Okay, so #NaNoWriMo is over. What happens now?
Editing, of course!
But before that, you should let your brain and heart rest for some time. Not just because you deserve it after pushing your late night limits for thirty days straight, but because your story does. First (and second and third) drafts need to be revisited with fresh eyes, and the best way to do that is by looking away for a while. Write something else, or just go to sleep. When you wake up again, we’ve got your editing effort covered with these five handy tips.
1. Read it aloud
Apart from the fact that reading aloud will help you spot typos, it also helps you feel the rythm of the story. A beat that pumps through dialogue and descriptions, that makes it flow. If you read your story aloud, you’ll start hearing its beat. Does it sound good? Do you get bored?
2. Show vs tell
This must be the most over-used advice of them all, but it deserves mentioning nonetheless. Sometimes, telling is necessary, so don’t go all in on this one, but ”She used to day-dream of smashing his brains out with a baseball bat” is both more figurative and impactful than ”She hated his guts,” if you see what I mean.
3. Active vs passive voice
This one is subject to debate, and as with everything, you shouldn’t follow it blindly. However, passive voice (”The car was stolen by Jess”) is clunkier than active voice (”Jess stole the car”), and hence slows down the story. It risks killing your beat, so use it wisely if you do.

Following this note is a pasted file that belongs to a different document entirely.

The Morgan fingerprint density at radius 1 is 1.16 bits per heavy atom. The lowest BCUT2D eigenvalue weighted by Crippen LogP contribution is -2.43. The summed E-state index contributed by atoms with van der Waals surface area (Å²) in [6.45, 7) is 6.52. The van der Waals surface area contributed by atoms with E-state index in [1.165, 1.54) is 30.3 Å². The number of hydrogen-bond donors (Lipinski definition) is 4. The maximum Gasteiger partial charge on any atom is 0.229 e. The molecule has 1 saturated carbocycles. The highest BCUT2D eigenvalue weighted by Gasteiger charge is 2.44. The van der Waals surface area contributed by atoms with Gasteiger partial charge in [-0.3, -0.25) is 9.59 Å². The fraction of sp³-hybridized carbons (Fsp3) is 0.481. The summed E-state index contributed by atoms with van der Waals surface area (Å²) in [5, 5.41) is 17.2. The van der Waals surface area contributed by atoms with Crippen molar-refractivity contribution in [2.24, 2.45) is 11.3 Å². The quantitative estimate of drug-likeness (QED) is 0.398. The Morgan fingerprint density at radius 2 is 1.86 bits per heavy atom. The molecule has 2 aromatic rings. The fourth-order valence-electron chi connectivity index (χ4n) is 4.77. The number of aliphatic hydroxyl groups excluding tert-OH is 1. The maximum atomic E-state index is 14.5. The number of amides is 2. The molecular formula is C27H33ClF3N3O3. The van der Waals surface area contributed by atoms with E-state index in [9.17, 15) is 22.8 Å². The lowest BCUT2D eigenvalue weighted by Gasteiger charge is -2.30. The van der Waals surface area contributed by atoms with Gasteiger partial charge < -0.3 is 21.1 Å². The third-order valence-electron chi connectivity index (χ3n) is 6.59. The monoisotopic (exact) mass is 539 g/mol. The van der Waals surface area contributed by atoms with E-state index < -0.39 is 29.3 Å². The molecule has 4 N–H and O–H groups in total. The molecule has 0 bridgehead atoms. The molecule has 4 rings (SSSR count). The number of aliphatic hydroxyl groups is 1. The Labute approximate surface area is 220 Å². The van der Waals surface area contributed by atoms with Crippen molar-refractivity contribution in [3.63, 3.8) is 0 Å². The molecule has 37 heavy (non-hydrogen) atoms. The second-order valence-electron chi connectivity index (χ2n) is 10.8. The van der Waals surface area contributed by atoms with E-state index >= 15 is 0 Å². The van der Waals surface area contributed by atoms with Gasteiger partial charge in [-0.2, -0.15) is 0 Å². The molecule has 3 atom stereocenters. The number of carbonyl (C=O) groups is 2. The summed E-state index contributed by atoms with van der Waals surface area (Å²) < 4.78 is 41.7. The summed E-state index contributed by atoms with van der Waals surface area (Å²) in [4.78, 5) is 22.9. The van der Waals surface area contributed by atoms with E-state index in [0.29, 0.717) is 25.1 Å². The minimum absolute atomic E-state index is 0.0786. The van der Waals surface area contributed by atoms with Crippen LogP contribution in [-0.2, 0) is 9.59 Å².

4. Said vs everything else
”How bad was it?” Arnot wondered.
”Bad,” Isle complained. ”I am hurt,” she said.
Then consider this:
”How bad was it?” Arnot whispered.
”Bad,” Ilse said. ”I am hurt.”
See what I did there? I didn’t go all said, as you thought I would! The key point here is not to go all in on said or something else, but to use the right word at the right time. I killed complained and wondered because they aren’t ways of saying things, they just repeat the obvious. I replaced Arnot’s wondered with whispered because it adds to the scene.
Ilse’s complained could also be replaced with something more nuanced, but then again, you want to avoid breaking the beat. And said is one of the most neutral words out there. Readers don’t even notice it. Unless you keep repeating that, too, of course – that’s why I removed that last said 😉
Every text can be edited into oblivion. Many have already been. Don’t make yours one of them – stop revising after a couple of rounds. Then publish, or do whatever you want to do with it, and move on to your next text. Because that’s how you improve.
Happy writing (and editing),